Wisteria are twining, woody vines of great size, long life, and exceptional beauty in flower. Very adaptable; can be grown as trees, shrubs, or vines. All have large, fresh green leaves divided into many leaflets, spectacular clusters of blue, white, or pinkish springtime blossoms, and velvety, pealike pods to about 6 in. long. Subdued autumn color in shades of yellow.
To get off to a good start, buy a cutting-grown or grafted wisteria; seedlings may not bloom for many years. If you start with grafted plants, keep suckers removed or they may take over. Wisteria is not fussy about soil, but it does need good drainage. In alkaline soil, watch for chlorosis.
From Japan. Leaves are 12–16 in. long, divided into 15 to 19 leaflets. Fragrant, 1/2-ft. clusters of violet or violet-blue flowers during leafout. Clusters open gradually, starting from the base; this prolongs the bloom season but makes for a less spectacular display of color than that provided by W. sinensis. Many varieties in white, pink, and shades of blue, purple, and lavender, usually marked with yellow and white.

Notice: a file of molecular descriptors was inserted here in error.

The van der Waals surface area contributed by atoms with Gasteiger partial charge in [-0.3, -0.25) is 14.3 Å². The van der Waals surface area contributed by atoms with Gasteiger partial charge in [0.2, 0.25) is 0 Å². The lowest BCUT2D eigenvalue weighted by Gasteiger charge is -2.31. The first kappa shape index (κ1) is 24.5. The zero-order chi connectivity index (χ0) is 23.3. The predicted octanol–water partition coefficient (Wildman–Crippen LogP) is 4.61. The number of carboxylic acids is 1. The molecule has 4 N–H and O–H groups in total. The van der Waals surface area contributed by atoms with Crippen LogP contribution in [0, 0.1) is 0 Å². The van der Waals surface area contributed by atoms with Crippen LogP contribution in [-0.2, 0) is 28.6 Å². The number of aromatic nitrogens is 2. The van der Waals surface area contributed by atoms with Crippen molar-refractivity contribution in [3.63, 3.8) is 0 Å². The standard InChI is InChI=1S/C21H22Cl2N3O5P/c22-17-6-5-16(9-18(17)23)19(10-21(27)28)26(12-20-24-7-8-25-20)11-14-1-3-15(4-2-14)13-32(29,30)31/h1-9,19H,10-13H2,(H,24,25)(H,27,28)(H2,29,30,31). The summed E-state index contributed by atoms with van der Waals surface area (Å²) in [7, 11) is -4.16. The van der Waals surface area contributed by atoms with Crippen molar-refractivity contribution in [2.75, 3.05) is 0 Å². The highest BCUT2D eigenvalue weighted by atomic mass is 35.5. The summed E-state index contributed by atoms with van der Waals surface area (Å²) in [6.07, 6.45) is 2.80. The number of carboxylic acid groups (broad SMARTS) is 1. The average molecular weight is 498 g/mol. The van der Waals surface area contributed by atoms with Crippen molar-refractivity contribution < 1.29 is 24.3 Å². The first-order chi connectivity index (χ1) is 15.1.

Native to China. This is the most common wisteria in the West. Leaves are 10–12 in. long, divided into 7 to 13 leaflets. Blooms before leafout. Clusters of violet-blue, slightly fragrant flowers are shorter (to 1 ft.) than those of W. floribunda but they make quite a show, since flowers open all at once nearly all along the cluster. Plants will bloom in sun or considerable shade.
Native to the temperate Pacific coastal regions of North and South America, these clumping evergreen a...
The hardier species are native to cold-winter regions of Europe and Asia, where they bloom with winter...
Hardy, symmetrical, easy-to-grow plants with evergreen fronds, except in the case of P. braunii